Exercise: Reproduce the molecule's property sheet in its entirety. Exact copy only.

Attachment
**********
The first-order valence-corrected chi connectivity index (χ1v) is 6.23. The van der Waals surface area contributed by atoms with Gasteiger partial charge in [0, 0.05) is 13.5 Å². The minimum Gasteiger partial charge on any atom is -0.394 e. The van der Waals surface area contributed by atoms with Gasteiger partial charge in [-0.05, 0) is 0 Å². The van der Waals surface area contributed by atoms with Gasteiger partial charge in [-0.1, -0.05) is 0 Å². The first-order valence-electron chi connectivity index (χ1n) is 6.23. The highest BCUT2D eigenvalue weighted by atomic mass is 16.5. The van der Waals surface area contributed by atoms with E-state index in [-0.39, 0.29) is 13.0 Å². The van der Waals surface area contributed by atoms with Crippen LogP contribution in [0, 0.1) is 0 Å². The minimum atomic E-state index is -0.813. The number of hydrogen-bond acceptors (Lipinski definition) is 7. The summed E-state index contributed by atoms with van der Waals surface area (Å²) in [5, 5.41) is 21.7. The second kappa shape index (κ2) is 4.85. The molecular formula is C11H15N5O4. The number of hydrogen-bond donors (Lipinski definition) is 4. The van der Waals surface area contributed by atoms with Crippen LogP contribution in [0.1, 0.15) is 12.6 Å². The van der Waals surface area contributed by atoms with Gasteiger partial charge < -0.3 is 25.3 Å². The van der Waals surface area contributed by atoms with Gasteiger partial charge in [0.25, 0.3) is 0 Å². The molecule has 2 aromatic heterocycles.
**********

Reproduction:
The first-order valence-corrected chi connectivity index (χ1v) is 6.23. The van der Waals surface area contributed by atoms with Gasteiger partial charge in [0, 0.05) is 13.5 Å². The minimum Gasteiger partial charge on any atom is -0.394 e. The van der Waals surface area contributed by atoms with Gasteiger partial charge in [-0.05, 0) is 0 Å². The van der Waals surface area contributed by atoms with Gasteiger partial charge in [-0.1, -0.05) is 0 Å². The first-order valence-electron chi connectivity index (χ1n) is 6.23. The highest BCUT2D eigenvalue weighted by atomic mass is 16.5. The van der Waals surface area contributed by atoms with E-state index in [-0.39, 0.29) is 13.0 Å². The van der Waals surface area contributed by atoms with Crippen LogP contribution in [0, 0.1) is 0 Å². The minimum atomic E-state index is -0.813. The number of hydrogen-bond acceptors (Lipinski definition) is 7. The summed E-state index contributed by atoms with van der Waals surface area (Å²) in [5, 5.41) is 21.7. The second kappa shape index (κ2) is 4.85. The molecular formula is C11H15N5O4. The number of hydrogen-bond donors (Lipinski definition) is 4. The van der Waals surface area contributed by atoms with Crippen LogP contribution in [0.1, 0.15) is 12.6 Å². The van der Waals surface area contributed by atoms with Gasteiger partial charge < -0.3 is 25.3 Å². The van der Waals surface area contributed by atoms with Gasteiger partial charge in [0.25, 0.3) is 0 Å². The molecule has 2 aromatic heterocycles.